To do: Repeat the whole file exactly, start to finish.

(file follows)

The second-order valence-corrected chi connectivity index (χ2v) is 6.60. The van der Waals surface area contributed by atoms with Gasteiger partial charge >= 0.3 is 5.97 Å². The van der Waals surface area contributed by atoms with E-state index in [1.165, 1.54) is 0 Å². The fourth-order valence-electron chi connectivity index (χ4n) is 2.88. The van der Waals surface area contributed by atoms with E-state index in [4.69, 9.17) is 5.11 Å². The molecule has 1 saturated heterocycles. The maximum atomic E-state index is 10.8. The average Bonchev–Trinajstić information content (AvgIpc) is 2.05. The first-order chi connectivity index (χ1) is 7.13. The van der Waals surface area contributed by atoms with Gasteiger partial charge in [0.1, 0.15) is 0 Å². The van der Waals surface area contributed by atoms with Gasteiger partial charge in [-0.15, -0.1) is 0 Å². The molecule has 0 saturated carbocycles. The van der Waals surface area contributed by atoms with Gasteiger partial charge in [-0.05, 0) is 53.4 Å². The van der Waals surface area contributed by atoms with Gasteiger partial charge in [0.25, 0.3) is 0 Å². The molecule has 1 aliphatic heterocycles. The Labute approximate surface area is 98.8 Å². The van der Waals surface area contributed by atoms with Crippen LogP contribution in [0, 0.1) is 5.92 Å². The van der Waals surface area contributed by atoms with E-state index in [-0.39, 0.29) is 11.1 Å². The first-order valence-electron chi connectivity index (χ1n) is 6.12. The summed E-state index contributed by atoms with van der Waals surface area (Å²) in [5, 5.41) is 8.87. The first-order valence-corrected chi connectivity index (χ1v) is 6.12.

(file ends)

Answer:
The second-order valence-corrected chi connectivity index (χ2v) is 6.60. The van der Waals surface area contributed by atoms with Gasteiger partial charge >= 0.3 is 5.97 Å². The van der Waals surface area contributed by atoms with E-state index in [1.165, 1.54) is 0 Å². The fourth-order valence-electron chi connectivity index (χ4n) is 2.88. The van der Waals surface area contributed by atoms with E-state index in [4.69, 9.17) is 5.11 Å². The molecule has 1 saturated heterocycles. The maximum atomic E-state index is 10.8. The average Bonchev–Trinajstić information content (AvgIpc) is 2.05. The first-order chi connectivity index (χ1) is 7.13. The van der Waals surface area contributed by atoms with Gasteiger partial charge in [0.1, 0.15) is 0 Å². The van der Waals surface area contributed by atoms with Gasteiger partial charge in [-0.15, -0.1) is 0 Å². The molecule has 0 saturated carbocycles. The van der Waals surface area contributed by atoms with Gasteiger partial charge in [-0.05, 0) is 53.4 Å². The van der Waals surface area contributed by atoms with Gasteiger partial charge in [0.25, 0.3) is 0 Å². The molecule has 1 aliphatic heterocycles. The Labute approximate surface area is 98.8 Å². The van der Waals surface area contributed by atoms with Crippen LogP contribution in [0, 0.1) is 5.92 Å². The van der Waals surface area contributed by atoms with E-state index in [-0.39, 0.29) is 11.1 Å². The first-order valence-electron chi connectivity index (χ1n) is 6.12. The summed E-state index contributed by atoms with van der Waals surface area (Å²) in [5, 5.41) is 8.87. The first-order valence-corrected chi connectivity index (χ1v) is 6.12.